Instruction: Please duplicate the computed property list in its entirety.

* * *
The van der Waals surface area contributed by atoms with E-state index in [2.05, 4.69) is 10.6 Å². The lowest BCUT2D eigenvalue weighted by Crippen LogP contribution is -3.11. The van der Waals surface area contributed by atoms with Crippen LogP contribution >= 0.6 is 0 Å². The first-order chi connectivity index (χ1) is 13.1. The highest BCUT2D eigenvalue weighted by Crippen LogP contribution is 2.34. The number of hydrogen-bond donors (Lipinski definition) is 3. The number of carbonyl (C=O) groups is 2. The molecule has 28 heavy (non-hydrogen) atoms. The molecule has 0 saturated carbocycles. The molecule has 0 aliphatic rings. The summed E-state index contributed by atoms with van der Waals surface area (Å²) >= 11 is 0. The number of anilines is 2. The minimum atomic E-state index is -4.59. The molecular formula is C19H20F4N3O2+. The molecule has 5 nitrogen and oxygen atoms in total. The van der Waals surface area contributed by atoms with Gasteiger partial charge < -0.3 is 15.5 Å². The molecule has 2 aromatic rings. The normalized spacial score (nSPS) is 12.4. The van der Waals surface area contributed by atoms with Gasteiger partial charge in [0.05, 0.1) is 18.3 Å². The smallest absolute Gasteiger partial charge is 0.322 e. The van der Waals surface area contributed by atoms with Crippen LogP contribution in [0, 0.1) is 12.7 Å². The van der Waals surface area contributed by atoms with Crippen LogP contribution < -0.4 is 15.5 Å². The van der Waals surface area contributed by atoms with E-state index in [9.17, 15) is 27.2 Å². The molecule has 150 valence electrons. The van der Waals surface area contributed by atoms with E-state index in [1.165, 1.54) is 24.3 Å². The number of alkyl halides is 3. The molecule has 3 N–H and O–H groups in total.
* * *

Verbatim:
The van der Waals surface area contributed by atoms with E-state index in [2.05, 4.69) is 10.6 Å². The lowest BCUT2D eigenvalue weighted by Crippen LogP contribution is -3.11. The van der Waals surface area contributed by atoms with Crippen LogP contribution >= 0.6 is 0 Å². The first-order chi connectivity index (χ1) is 13.1. The highest BCUT2D eigenvalue weighted by Crippen LogP contribution is 2.34. The number of hydrogen-bond donors (Lipinski definition) is 3. The number of carbonyl (C=O) groups is 2. The molecule has 28 heavy (non-hydrogen) atoms. The molecule has 0 saturated carbocycles. The molecule has 0 aliphatic rings. The summed E-state index contributed by atoms with van der Waals surface area (Å²) >= 11 is 0. The number of anilines is 2. The minimum atomic E-state index is -4.59. The molecular formula is C19H20F4N3O2+. The molecule has 5 nitrogen and oxygen atoms in total. The van der Waals surface area contributed by atoms with Gasteiger partial charge < -0.3 is 15.5 Å². The molecule has 2 aromatic rings. The normalized spacial score (nSPS) is 12.4. The van der Waals surface area contributed by atoms with Gasteiger partial charge in [0.05, 0.1) is 18.3 Å². The smallest absolute Gasteiger partial charge is 0.322 e. The van der Waals surface area contributed by atoms with Crippen LogP contribution in [0, 0.1) is 12.7 Å². The van der Waals surface area contributed by atoms with Crippen LogP contribution < -0.4 is 15.5 Å². The van der Waals surface area contributed by atoms with E-state index in [9.17, 15) is 27.2 Å². The molecule has 150 valence electrons. The van der Waals surface area contributed by atoms with E-state index in [1.165, 1.54) is 24.3 Å². The number of alkyl halides is 3. The molecule has 3 N–H and O–H groups in total.